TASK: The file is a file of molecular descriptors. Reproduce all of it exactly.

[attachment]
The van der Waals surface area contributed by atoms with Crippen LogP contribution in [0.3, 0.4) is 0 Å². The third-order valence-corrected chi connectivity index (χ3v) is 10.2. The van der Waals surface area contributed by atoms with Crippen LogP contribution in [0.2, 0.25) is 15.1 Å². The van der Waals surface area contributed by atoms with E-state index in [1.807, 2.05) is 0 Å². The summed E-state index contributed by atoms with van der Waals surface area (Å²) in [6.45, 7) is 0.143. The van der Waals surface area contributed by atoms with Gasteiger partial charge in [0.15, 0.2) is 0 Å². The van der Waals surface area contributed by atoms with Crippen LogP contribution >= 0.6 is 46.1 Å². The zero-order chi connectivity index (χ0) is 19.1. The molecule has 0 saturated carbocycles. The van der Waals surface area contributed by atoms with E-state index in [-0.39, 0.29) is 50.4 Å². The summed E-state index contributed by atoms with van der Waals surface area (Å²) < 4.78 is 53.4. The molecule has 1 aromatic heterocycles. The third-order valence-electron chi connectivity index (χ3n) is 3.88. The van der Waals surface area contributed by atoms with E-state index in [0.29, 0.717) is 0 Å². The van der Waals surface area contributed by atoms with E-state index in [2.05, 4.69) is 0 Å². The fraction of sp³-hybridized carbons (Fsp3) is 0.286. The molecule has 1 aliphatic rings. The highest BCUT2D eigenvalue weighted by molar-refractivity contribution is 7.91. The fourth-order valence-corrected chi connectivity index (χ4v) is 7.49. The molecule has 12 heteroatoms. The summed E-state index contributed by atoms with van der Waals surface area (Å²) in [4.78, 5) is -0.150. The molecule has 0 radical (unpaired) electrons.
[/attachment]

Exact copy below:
The van der Waals surface area contributed by atoms with Crippen LogP contribution in [0.3, 0.4) is 0 Å². The third-order valence-corrected chi connectivity index (χ3v) is 10.2. The van der Waals surface area contributed by atoms with Crippen LogP contribution in [0.2, 0.25) is 15.1 Å². The van der Waals surface area contributed by atoms with E-state index in [1.807, 2.05) is 0 Å². The summed E-state index contributed by atoms with van der Waals surface area (Å²) in [6.45, 7) is 0.143. The van der Waals surface area contributed by atoms with Gasteiger partial charge in [0.15, 0.2) is 0 Å². The van der Waals surface area contributed by atoms with Crippen LogP contribution >= 0.6 is 46.1 Å². The zero-order chi connectivity index (χ0) is 19.1. The molecule has 0 saturated carbocycles. The van der Waals surface area contributed by atoms with E-state index in [-0.39, 0.29) is 50.4 Å². The summed E-state index contributed by atoms with van der Waals surface area (Å²) < 4.78 is 53.4. The molecule has 1 aromatic heterocycles. The third-order valence-electron chi connectivity index (χ3n) is 3.88. The van der Waals surface area contributed by atoms with E-state index in [0.29, 0.717) is 0 Å². The van der Waals surface area contributed by atoms with E-state index in [2.05, 4.69) is 0 Å². The fraction of sp³-hybridized carbons (Fsp3) is 0.286. The molecule has 1 aliphatic rings. The highest BCUT2D eigenvalue weighted by molar-refractivity contribution is 7.91. The fourth-order valence-corrected chi connectivity index (χ4v) is 7.49. The molecule has 12 heteroatoms. The summed E-state index contributed by atoms with van der Waals surface area (Å²) in [4.78, 5) is -0.150. The molecule has 0 radical (unpaired) electrons.